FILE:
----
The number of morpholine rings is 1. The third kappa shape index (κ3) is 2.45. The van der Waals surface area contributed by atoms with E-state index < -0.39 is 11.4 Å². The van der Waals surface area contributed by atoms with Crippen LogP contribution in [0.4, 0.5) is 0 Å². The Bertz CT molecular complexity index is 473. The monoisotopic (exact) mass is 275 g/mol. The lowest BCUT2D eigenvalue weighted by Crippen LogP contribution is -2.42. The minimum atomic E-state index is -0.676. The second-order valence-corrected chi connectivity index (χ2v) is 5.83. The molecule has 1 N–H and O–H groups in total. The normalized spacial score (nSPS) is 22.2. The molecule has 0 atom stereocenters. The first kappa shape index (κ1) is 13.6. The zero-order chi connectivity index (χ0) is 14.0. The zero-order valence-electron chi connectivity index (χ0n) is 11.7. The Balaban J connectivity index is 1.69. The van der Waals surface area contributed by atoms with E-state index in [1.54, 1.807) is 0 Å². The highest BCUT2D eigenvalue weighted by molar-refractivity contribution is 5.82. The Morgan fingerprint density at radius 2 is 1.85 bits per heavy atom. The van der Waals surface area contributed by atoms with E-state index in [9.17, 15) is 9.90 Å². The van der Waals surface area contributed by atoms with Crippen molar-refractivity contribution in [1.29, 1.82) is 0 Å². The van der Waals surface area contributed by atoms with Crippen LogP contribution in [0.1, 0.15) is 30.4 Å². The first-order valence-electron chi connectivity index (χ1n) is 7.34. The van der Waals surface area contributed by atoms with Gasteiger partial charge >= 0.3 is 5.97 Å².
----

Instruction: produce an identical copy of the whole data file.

The number of morpholine rings is 1. The third kappa shape index (κ3) is 2.45. The van der Waals surface area contributed by atoms with E-state index < -0.39 is 11.4 Å². The van der Waals surface area contributed by atoms with Crippen LogP contribution in [0.4, 0.5) is 0 Å². The Bertz CT molecular complexity index is 473. The monoisotopic (exact) mass is 275 g/mol. The lowest BCUT2D eigenvalue weighted by Crippen LogP contribution is -2.42. The minimum atomic E-state index is -0.676. The second-order valence-corrected chi connectivity index (χ2v) is 5.83. The molecule has 1 N–H and O–H groups in total. The normalized spacial score (nSPS) is 22.2. The molecule has 0 atom stereocenters. The first kappa shape index (κ1) is 13.6. The zero-order chi connectivity index (χ0) is 14.0. The zero-order valence-electron chi connectivity index (χ0n) is 11.7. The Balaban J connectivity index is 1.69. The van der Waals surface area contributed by atoms with E-state index in [1.54, 1.807) is 0 Å². The highest BCUT2D eigenvalue weighted by molar-refractivity contribution is 5.82. The Morgan fingerprint density at radius 2 is 1.85 bits per heavy atom. The van der Waals surface area contributed by atoms with E-state index in [9.17, 15) is 9.90 Å². The van der Waals surface area contributed by atoms with Crippen molar-refractivity contribution in [1.29, 1.82) is 0 Å². The van der Waals surface area contributed by atoms with Crippen LogP contribution in [0.1, 0.15) is 30.4 Å². The first-order valence-electron chi connectivity index (χ1n) is 7.34. The van der Waals surface area contributed by atoms with Gasteiger partial charge >= 0.3 is 5.97 Å².